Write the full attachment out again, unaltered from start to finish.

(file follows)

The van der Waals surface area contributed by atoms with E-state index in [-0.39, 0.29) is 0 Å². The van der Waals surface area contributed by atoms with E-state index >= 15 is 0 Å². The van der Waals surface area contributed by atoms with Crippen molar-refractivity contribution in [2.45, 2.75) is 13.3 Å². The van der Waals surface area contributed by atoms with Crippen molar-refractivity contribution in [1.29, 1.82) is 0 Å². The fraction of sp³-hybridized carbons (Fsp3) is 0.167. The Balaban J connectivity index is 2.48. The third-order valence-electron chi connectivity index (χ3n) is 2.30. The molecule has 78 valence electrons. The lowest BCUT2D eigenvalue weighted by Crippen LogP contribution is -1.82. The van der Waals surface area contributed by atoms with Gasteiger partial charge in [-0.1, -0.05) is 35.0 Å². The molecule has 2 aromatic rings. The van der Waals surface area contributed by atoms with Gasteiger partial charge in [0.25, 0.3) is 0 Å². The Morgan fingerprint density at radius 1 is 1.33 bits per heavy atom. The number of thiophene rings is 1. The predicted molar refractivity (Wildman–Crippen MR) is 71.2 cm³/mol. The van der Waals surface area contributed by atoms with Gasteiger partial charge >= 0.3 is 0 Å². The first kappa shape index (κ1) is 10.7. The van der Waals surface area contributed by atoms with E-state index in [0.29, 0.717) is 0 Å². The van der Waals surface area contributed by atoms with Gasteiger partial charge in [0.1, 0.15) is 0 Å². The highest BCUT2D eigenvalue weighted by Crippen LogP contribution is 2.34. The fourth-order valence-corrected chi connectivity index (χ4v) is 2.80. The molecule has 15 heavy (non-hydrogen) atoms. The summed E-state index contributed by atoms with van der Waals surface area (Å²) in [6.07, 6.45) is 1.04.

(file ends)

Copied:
The van der Waals surface area contributed by atoms with E-state index in [-0.39, 0.29) is 0 Å². The van der Waals surface area contributed by atoms with E-state index >= 15 is 0 Å². The van der Waals surface area contributed by atoms with Crippen molar-refractivity contribution in [2.45, 2.75) is 13.3 Å². The van der Waals surface area contributed by atoms with Crippen molar-refractivity contribution in [1.29, 1.82) is 0 Å². The fraction of sp³-hybridized carbons (Fsp3) is 0.167. The Balaban J connectivity index is 2.48. The third-order valence-electron chi connectivity index (χ3n) is 2.30. The molecule has 78 valence electrons. The lowest BCUT2D eigenvalue weighted by Crippen LogP contribution is -1.82. The van der Waals surface area contributed by atoms with Gasteiger partial charge in [-0.1, -0.05) is 35.0 Å². The molecule has 2 aromatic rings. The van der Waals surface area contributed by atoms with Gasteiger partial charge in [0.25, 0.3) is 0 Å². The Morgan fingerprint density at radius 1 is 1.33 bits per heavy atom. The number of thiophene rings is 1. The predicted molar refractivity (Wildman–Crippen MR) is 71.2 cm³/mol. The van der Waals surface area contributed by atoms with Gasteiger partial charge >= 0.3 is 0 Å². The first kappa shape index (κ1) is 10.7. The van der Waals surface area contributed by atoms with E-state index in [0.29, 0.717) is 0 Å². The van der Waals surface area contributed by atoms with Gasteiger partial charge in [0.1, 0.15) is 0 Å². The highest BCUT2D eigenvalue weighted by Crippen LogP contribution is 2.34. The fourth-order valence-corrected chi connectivity index (χ4v) is 2.80. The molecule has 15 heavy (non-hydrogen) atoms. The summed E-state index contributed by atoms with van der Waals surface area (Å²) in [6.07, 6.45) is 1.04.